The wide geographic spread of these sporadic cases indicate drinking water system factors are involved, and the Alliance calls on public health officials to quickly and fully investigate the water that serves millions of people. The investigation should look comprehensively at recent conditions that could upset local water systems and water source changes that could affect the water’s chemistry and system dynamics. The Alliance encourages environmental testing of the public water distribution system as well as the homes of all individuals diagnosed with Legionnaires’ disease.  Too often, sporadic cases are not fully investigated, and we miss critical opportunities to understand and properly identify the root causes behind how the disease developed to truly end the spike in cases and prevent others from getting sick.

The Michigan Department of Health did the right thing by quickly alerting the public to this concerning increase in cases. The Alliance welcomes the opportunity to support public awareness and education about the disease and its development, including offering our expertise in any investigation to prevent additional cases from development.

We must learn from the tragic lessons of Flint and act now to prioritize Michigan’s water quality and safety.”

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ABOUT APLD: LEGIONNAIRES’ 101

The Alliance to Prevent Legionnaires’ Disease (APLD) is a national nonprofit organization formed to reduce cases of Legionnaires’ disease through education, holistic and systemic root cause solutions, and improving public policy by informing public officials about the science and investments needed to promote a more comprehensive, proactive approach to fighting waterborne disease.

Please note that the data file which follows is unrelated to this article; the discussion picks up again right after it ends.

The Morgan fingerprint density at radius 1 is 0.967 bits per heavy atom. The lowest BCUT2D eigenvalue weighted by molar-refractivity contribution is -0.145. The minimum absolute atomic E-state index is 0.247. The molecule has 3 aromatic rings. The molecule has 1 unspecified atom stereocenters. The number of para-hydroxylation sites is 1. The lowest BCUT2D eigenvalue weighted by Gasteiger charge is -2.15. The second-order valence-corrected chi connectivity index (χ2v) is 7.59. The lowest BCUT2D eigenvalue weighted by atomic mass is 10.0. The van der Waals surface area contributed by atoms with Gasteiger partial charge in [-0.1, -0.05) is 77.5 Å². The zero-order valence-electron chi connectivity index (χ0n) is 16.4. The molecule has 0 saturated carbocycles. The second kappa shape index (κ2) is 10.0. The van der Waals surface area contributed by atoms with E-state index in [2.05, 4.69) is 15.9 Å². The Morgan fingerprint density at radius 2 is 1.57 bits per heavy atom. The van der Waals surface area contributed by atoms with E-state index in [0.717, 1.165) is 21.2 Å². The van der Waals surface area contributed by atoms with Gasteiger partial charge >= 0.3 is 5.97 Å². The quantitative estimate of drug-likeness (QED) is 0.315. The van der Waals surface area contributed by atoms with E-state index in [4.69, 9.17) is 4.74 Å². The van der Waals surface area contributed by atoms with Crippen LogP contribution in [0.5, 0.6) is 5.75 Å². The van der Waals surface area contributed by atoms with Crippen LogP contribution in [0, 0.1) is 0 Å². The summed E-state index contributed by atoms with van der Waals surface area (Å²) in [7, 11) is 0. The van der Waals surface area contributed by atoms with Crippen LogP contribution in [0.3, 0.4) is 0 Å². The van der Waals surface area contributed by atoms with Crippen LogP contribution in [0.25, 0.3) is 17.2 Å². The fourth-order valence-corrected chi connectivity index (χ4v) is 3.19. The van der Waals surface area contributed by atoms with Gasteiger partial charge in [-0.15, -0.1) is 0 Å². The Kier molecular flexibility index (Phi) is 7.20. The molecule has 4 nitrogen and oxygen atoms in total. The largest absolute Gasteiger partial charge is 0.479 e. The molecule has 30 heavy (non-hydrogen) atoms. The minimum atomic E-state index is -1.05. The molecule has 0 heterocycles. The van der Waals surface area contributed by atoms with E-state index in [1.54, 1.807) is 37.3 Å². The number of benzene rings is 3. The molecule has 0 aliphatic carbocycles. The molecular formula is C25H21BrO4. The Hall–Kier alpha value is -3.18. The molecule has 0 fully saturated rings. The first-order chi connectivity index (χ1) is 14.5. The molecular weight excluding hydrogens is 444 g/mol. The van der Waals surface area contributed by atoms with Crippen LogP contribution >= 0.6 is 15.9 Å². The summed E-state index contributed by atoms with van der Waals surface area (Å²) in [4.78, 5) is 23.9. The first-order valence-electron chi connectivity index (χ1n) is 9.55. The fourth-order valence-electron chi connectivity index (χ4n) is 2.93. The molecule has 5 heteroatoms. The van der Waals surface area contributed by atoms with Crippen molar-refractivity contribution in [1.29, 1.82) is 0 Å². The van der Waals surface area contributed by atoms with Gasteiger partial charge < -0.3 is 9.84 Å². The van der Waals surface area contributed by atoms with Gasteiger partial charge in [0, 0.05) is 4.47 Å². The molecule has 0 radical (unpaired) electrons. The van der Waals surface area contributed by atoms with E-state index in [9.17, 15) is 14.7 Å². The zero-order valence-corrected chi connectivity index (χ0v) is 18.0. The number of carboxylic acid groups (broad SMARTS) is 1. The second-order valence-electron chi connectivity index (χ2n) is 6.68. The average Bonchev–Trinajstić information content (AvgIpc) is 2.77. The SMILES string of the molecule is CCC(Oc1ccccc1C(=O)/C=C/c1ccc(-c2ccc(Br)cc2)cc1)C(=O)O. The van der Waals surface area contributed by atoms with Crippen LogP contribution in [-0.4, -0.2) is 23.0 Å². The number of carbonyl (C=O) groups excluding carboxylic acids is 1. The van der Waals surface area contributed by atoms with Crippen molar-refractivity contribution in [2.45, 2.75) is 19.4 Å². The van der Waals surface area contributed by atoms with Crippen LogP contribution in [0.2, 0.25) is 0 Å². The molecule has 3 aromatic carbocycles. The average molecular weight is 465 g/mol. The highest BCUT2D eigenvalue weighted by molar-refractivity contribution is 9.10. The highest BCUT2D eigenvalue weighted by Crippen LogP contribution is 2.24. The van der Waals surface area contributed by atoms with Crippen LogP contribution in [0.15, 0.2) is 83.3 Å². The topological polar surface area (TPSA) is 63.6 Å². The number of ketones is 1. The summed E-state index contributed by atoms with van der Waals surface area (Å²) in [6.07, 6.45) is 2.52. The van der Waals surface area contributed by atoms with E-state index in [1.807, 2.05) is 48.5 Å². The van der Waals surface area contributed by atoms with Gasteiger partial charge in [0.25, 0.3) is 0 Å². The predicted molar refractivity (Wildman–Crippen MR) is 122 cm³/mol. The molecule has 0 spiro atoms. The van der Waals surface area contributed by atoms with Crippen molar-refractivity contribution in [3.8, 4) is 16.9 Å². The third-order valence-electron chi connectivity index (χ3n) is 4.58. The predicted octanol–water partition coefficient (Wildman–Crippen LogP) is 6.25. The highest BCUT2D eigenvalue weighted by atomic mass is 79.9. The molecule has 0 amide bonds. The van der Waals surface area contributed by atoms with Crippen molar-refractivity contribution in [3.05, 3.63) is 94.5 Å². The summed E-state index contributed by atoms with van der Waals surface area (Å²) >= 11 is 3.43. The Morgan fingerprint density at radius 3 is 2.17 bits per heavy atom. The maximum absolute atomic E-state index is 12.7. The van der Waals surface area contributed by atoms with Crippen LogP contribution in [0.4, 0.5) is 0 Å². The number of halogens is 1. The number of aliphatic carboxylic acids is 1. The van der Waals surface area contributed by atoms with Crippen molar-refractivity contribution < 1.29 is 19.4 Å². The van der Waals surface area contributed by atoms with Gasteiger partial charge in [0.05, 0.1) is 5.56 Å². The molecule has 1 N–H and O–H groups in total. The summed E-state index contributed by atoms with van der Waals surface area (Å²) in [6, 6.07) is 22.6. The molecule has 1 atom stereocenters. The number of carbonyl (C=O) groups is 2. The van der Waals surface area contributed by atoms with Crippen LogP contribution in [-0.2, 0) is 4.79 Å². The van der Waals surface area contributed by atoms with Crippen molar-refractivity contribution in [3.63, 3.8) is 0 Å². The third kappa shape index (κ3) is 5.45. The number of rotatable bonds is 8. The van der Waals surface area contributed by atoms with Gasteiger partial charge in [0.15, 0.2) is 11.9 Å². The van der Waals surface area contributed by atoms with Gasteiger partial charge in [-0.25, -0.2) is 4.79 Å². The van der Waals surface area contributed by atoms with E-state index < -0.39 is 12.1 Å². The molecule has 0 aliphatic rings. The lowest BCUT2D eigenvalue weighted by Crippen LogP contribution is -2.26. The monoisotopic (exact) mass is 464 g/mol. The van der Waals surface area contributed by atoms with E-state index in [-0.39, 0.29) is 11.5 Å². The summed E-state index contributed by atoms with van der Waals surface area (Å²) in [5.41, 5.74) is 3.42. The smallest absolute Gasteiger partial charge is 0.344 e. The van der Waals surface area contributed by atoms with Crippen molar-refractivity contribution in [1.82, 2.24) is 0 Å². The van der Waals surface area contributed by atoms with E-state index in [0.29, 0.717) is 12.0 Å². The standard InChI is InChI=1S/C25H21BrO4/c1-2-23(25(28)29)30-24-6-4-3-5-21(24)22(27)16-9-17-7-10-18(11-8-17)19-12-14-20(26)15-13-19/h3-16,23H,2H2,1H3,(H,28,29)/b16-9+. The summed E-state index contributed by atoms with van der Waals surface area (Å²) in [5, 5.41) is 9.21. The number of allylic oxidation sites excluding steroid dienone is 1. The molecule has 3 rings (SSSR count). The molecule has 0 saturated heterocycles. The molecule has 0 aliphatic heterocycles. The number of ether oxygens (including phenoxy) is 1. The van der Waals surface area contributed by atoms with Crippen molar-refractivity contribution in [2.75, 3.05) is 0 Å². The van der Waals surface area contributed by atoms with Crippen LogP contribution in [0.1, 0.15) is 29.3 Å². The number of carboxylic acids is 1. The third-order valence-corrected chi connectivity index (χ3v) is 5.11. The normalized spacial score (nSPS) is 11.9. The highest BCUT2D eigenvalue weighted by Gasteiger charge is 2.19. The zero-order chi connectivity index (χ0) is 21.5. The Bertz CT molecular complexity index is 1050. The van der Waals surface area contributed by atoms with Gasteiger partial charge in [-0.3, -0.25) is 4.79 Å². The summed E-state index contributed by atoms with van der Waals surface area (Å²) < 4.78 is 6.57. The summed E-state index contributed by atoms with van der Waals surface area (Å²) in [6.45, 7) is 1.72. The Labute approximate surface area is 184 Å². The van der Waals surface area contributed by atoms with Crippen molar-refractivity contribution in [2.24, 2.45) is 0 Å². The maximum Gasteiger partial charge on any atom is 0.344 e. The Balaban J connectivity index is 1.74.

Legionnaires’ disease draws national headlines with each outbreak, causing concern in communities with each case that results in death or serious illness. The Alliance to Prevent Legionnaires’ Disease created this brief toolkit of our best research and arguments to help you understand the basics of this waterborne disease and how to prevent it from developing and spreading.

Our partners: https://preventlegionnaires.org/partnersexperts/

APLD Virtual Conference Executive Summary

Final Report on the National Summit on Waterborne Disease

Alliance Virtual Conference on Legionnaires’ Disease Risks During and After COVID-19 Pandemic Aug. 19-20

WASHINGTONAug. 6, 2020 /PRNewswire/ — A nationwide advocacy group is bringing together top public health officials, water management experts and noted advocate Erin Brockovich in August to continue its important work on reopening the country safely during and after the coronavirus shutdowns.

The Alliance to Prevent Legionnaires’ Disease is a national nonprofit organization that advocates for better public understanding about and comprehensive handling of risk factors around the waterborne Legionnaires’ disease. Legionella bacteria often develops and spreads in stagnant water, and its risks are heightened as many buildings and homes reopen from COVID-19 shutdowns and water is flowing through pipes again.

APLD is leading a two-day, free virtual conference on Wednesday-Thursday, Aug. 19-20, titled: “Recognizing and Mitigating Legionnaires’ Disease Risks During & After the COVID-19 Pandemic.” Sessions will run from 9 a.m. to 1:30 p.m. EDT each day and will include:

  • An update on COVID-19 and patient susceptibility from Dr. Vickram Tejwani of the Johns Hopkins University School of Medicine
  • How Legionnaires’ disease and COVID-19 compare and affect patients, led by experts in respiratory medicine and infectious disease